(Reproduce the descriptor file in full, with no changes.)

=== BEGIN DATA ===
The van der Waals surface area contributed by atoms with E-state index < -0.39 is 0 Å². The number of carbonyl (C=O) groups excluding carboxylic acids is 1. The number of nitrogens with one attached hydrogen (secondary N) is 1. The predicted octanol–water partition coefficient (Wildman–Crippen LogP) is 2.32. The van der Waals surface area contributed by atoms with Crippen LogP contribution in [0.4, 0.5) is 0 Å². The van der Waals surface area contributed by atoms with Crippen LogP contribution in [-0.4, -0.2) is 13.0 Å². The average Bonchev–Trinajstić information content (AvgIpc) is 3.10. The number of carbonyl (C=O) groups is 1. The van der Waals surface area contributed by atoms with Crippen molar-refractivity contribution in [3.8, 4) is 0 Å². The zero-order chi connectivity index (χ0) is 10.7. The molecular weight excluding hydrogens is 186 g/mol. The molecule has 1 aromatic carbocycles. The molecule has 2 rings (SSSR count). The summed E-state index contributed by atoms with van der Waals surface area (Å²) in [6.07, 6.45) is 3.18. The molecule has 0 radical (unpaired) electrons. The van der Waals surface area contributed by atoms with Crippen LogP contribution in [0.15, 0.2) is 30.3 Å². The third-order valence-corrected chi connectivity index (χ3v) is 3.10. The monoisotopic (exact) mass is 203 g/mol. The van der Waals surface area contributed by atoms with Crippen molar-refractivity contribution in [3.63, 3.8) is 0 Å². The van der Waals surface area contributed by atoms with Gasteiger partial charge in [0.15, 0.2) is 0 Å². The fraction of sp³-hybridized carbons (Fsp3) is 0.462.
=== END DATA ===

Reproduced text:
The van der Waals surface area contributed by atoms with E-state index < -0.39 is 0 Å². The number of carbonyl (C=O) groups excluding carboxylic acids is 1. The number of nitrogens with one attached hydrogen (secondary N) is 1. The predicted octanol–water partition coefficient (Wildman–Crippen LogP) is 2.32. The van der Waals surface area contributed by atoms with Crippen LogP contribution in [0.4, 0.5) is 0 Å². The van der Waals surface area contributed by atoms with Crippen LogP contribution in [-0.4, -0.2) is 13.0 Å². The average Bonchev–Trinajstić information content (AvgIpc) is 3.10. The number of carbonyl (C=O) groups is 1. The van der Waals surface area contributed by atoms with Crippen molar-refractivity contribution in [3.8, 4) is 0 Å². The zero-order chi connectivity index (χ0) is 10.7. The molecular weight excluding hydrogens is 186 g/mol. The molecule has 1 aromatic carbocycles. The molecule has 2 rings (SSSR count). The summed E-state index contributed by atoms with van der Waals surface area (Å²) in [6.07, 6.45) is 3.18. The molecule has 0 radical (unpaired) electrons. The van der Waals surface area contributed by atoms with Crippen LogP contribution in [0.15, 0.2) is 30.3 Å². The third-order valence-corrected chi connectivity index (χ3v) is 3.10. The monoisotopic (exact) mass is 203 g/mol. The van der Waals surface area contributed by atoms with Crippen molar-refractivity contribution in [3.63, 3.8) is 0 Å². The van der Waals surface area contributed by atoms with Gasteiger partial charge in [0.15, 0.2) is 0 Å². The fraction of sp³-hybridized carbons (Fsp3) is 0.462.